Haydu’s later years
Haydu’s husband Joe passed away in 2001. She spent her later years in South Florida and published a memoir in 2003, “Letters Home 1944-1945: Women Airforce Service Pilots, World War II,” which includes letters she wrote home to her mother and brother while serving with WASP during the war years. Bernice “Bee” Falk Haydu’s extraordinary service has earned her a spot of recognition during Women’s History Month.
In her own words
“Bee” may be gone, but her legacy will remain a constant reminder of her commitment to women who hold prominent roles in the military and aviation. Here are some parting words to remember her by:
“Follow your dreams. There may be pitfalls along the way but just pick yourself up, dust yourself off and continue on your way.”
—Bernice “Bee” Falk Haydu
Photo credit: United States Department of Defense
At Vaughn College, we provide students with the education and opportunity of today so they can be ready for the careers of tomorrow. We think of it as preparing our students to be futureproof and able to withstand anything that’s thrown their way. Our dedication to our students’ success speaks for itself. Did you know 99 percent of Vaughn graduates—89 percent in their field of study*—are either employed or continue their education within one year of graduation? And here’s how we do it:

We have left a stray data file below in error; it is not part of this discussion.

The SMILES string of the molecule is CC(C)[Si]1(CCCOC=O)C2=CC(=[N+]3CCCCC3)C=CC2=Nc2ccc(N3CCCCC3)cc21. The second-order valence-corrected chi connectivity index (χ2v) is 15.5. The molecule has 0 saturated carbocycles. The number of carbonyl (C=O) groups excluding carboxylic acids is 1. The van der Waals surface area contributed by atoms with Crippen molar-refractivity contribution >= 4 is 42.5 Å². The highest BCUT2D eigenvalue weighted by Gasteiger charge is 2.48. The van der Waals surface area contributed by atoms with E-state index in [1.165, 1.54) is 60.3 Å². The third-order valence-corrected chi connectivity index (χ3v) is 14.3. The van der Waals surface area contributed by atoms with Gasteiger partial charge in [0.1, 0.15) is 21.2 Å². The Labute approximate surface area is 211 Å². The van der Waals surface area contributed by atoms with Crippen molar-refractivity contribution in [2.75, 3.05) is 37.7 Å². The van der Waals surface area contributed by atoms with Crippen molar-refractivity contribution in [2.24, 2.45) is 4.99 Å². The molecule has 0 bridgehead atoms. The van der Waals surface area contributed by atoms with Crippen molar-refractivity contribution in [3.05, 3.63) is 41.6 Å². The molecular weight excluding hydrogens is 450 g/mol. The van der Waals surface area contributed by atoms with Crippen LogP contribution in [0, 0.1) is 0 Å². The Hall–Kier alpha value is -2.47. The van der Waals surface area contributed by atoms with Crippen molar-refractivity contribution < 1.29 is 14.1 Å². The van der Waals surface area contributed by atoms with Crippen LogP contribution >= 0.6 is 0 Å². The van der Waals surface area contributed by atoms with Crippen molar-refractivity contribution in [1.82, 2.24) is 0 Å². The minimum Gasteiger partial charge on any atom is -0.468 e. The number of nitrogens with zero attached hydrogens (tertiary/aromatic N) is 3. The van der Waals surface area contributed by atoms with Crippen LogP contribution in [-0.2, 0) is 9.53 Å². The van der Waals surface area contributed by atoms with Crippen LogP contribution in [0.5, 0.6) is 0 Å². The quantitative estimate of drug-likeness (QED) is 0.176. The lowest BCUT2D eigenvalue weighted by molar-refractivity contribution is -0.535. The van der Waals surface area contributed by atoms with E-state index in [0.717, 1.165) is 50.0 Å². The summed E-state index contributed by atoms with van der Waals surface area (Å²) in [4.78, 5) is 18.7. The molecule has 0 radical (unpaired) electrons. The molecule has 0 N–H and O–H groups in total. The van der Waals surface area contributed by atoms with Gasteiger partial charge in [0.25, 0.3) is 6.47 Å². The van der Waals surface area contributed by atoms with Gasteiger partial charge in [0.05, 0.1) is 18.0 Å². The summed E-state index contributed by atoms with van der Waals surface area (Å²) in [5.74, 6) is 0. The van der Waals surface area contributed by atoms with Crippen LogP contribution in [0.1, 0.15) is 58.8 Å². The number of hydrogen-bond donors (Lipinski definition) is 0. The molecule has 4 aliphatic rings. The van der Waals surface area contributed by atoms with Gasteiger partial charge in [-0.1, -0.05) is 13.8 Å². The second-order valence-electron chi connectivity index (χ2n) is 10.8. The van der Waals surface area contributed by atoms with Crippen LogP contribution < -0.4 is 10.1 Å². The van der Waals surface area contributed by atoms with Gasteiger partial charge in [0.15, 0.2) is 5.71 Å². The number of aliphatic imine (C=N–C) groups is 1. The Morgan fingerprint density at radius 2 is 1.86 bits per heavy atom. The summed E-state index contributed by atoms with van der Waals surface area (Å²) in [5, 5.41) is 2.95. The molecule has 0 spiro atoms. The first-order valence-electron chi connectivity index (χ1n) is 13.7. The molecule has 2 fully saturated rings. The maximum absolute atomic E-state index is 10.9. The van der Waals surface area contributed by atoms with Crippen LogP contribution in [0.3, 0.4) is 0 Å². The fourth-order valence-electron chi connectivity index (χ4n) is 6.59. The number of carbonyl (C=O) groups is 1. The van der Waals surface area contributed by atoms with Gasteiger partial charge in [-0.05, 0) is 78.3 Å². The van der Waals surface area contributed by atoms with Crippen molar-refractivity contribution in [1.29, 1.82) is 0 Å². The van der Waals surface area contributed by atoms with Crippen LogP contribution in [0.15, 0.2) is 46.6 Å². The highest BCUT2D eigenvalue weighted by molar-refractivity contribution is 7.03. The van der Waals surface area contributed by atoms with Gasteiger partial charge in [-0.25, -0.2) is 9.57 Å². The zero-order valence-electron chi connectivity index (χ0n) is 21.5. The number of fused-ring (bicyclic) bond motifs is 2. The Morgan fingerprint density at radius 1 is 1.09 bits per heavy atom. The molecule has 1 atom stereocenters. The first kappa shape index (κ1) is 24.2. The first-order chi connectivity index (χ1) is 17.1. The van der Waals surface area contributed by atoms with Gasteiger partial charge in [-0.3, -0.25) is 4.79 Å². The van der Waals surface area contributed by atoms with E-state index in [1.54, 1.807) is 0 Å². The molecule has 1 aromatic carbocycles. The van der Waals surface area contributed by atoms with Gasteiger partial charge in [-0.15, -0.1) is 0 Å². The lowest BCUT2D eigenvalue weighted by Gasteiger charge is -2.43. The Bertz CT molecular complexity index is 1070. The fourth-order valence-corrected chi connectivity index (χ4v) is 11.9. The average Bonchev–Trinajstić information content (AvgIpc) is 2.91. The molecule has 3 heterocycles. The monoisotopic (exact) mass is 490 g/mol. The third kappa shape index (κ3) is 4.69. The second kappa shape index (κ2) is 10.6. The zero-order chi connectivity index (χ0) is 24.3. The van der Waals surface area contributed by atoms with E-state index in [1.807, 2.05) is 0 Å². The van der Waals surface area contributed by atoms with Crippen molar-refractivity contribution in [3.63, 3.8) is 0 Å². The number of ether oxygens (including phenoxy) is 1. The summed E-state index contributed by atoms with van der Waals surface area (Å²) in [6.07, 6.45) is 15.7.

We can all use a little guidance once in a while. Think of our office of career services as your career GPS system—guiding you every step of the way through your education and on to your next steps, creating a unique pathway to achieve your goals. Did you know Vaughn students are required to complete a career development course? This course is instrumental as it lays the foundation for landing a job. Students learn vital skills that include résumé and cover letter preparation, interviewing techniques, networking and various job search strategies.
Don’t let the cost of an education get in the way of pursuing your dreams. Did you know more than 90 percent of our students receive financial aid—with the average package totaling more than $15,000 per year? Easing the overall educational costs and college expenses is another way that Vaughn helps its students prepare for success.